Given a fully connected graph $G(V,E)$ with associated edge weights and a set of constraints specifying distance $D(V_i, V_j) < M_{ij}$, where $\left\{V_{i..j}\right\} ⊂ V$, how can I go about finding the smallest subset graph $G'(V', E')$ such that none of the constraints are violated?

In other words, find the smallest subset of the graph such that the distance between a given set of vertices does not exceed some constant.

  • $\begingroup$ Do you want the resulting graph to have the minimum total number of edges, or the set of edges having minimum possible weight? $\endgroup$ – j_random_hacker Oct 19 '16 at 13:52
  • $\begingroup$ What do you mean by "$\{V_{i..j}\}\subset V$"? $\endgroup$ – David Richerby Oct 19 '16 at 15:58
  • $\begingroup$ @j_random_hacker minimum number of total edges. $\endgroup$ – Amit Ambasta Oct 19 '16 at 18:20
  • $\begingroup$ @DavidRicherby I meant that the distance constraint b/w Vi, Vj exists for some vertices in V (but not all) $\endgroup$ – Amit Ambasta Oct 19 '16 at 18:22
  • $\begingroup$ @AmitAmbasta I don't understand what you mean by that, or how it relates to the notation you used. $\endgroup$ – David Richerby Oct 19 '16 at 18:41

This is NP-hard by reduction from Set Cover. The problem remains NP-hard even if edge weights are restricted to $\{1, 3\}$.

In the Set Cover problem, we are given a ground set $U$ containing $m$ elements $x_1, \dots, x_m$, a collection $\mathbf S$ of $n$ subsets $S_1, \dots, S_n$ of $U$, and an integer $k$, and our task is to determine whether there exists some set of at most $k$ of the $n$ sets in $\mathbf S$ whose union contains all $m$ elements in $U$.

First let's frame your problem as a decision problem: Given an edge-weighted undirected graph $G = (V, E)$, a set of $r$ constraints $d(v_{s(i)}, v_{f(i)}) \le M_i$ for $1 \le i \le r$ and an integer $q$, does there exist a subgraph $G'$ of $G$ such that each constraint is satisfied by some path in $G'$ and $G'$ contains at most $q$ edges?

To convert a given Set Cover instance into an instance of this problem:

  1. Create a vertex $t$.
  2. For each element $x_i$, create a vertex $u_i$ and the constraint $d(u_i, t) \le 2$.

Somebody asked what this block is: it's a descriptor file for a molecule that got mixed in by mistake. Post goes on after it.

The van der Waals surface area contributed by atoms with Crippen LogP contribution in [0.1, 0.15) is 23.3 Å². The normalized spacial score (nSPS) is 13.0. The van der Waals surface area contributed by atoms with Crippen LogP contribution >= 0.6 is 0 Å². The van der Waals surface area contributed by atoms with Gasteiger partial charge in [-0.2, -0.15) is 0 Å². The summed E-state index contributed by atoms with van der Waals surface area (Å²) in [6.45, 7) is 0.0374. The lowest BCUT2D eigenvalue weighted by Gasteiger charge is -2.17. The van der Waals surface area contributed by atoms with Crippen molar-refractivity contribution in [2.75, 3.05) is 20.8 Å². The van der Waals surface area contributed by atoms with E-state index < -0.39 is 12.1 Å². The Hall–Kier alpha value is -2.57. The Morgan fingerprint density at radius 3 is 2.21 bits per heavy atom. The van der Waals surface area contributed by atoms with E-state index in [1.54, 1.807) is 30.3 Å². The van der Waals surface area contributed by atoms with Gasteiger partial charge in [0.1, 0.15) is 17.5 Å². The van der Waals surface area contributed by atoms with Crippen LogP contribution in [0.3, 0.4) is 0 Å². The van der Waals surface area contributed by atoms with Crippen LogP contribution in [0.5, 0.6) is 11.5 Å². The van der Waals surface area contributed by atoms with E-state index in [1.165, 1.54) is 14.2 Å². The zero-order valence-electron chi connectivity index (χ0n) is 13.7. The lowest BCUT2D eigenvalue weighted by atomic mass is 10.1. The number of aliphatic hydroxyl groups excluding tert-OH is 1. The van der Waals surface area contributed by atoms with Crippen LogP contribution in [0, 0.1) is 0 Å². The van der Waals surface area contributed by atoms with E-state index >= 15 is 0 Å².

3. For each set $S_j$, create a vertex $v_j$ and the unit-weight edge $v_jt$.
  4. For each $x_i$ that belongs to a set $S_j$, create the unit-weight edge $u_iv_j$.
  5. Add in all possible remaining edges, giving each weight 3.
  6. Set $q$ to $m+k$.

First, suppose the solution to the Set Cover problem is YES. It is easy to construct a solution to the constructed instance of your problem: For each set $S_j$ not selected by the Set Cover solution, delete the corresponding edge $v_jt$. For each element $x_i$, choose some set $S_j$ such that $x_i \in S_j$ and $S_j$ was selected by the Set Cover solution (since the solution was YES, such an $S_j$ must exist) and keep the corresponding edge $u_iv_j$; delete all other edges incident on $u_i$. Finally, delete all weight-3 edges. Clearly this leaves exactly $m$ edges incident on $u$-vertices, plus at most $k$ edges connecting $v$-vertices to $t$, for a total of at most $q = m+k$ edges. Each $u_i$ is connected to $t$ by a length-2 path via the vertex $v_j$ corresponding to its chosen containing set $v_j$, so all distance constraints are satisfied. Thus the solution to the constructed instance of your problem is also YES.

Second, suppose that the solution to the constructed instance of your problem is YES. Let $G'$ be any such satisfying subgraph.

Since $G'$ satisfies all distance constraints, and no weight-3 edge can participate in any such path, removing any remaining weight-3 edges in $G'$ must produce another valid solution $G''$.

Every $u$-vertex in $G''$ is adjacent to some $v$-vertex that is adjacent to $t$, since the answer to the problem was YES and there are no other paths from $u$-vertices to $t$ of distance $\le 2$. Suppose some $u_i$ in $G''$ is incident on 2 or more outgoing edges. All but one of these edges can be removed without violating the $d(u_i, t) \le 2$ constraint. Let $G'''$ be the graph that results from performing these edge deletions on $G''$: $G'''$ is a valid solution.

Each of the $m$ $u$-vertices in $G'''$ is incident on exactly 1 edge, and since the answer to the problem was YES, the total number of edges in $G'''$ is $\le q = m+k$, so there are at most $k$ other edges in $G'''$. These can only be edges between $v$-vertices and $t$. Construct a solution to the original Set Cover problem by selecting the at most $k$ sets corresponding to the $v$-vertices that are adjacent to $t$ in $G'''$: clearly the union of these sets contains all $m$ vertices, so the answer to the original Set Cover problem is also YES.

We have established that a YES answer to each problem implies a YES answer to the other problem, so a NO answer to either problem implies a NO answer to the other one, so the problems are equivalent. The constructed instance of your problem is easily constructed in polynomial time, so it follows that your problem is NP-hard.


This problem is NP-hard problem, you should go with heuristics or meta-heuristics, to find acceptable solution in acceptable time. try first Genetic algorithms, they are very powerful and they will give you great ideas.

  • $\begingroup$ Any reading material which you could recommend for this class of problems? $\endgroup$ – Amit Ambasta Oct 19 '16 at 11:10
  • 5
    $\begingroup$ Please add either a proof or a reference of NP-hardness. $\endgroup$ – adrianN Oct 19 '16 at 11:16
  • 1
    $\begingroup$ You should edit your answer instead of leaving a comment. $\endgroup$ – Evil Oct 19 '16 at 15:11
  • $\begingroup$ @AmitAmbasta This may be a good place to start. $\endgroup$ – Raphael Oct 19 '16 at 15:24

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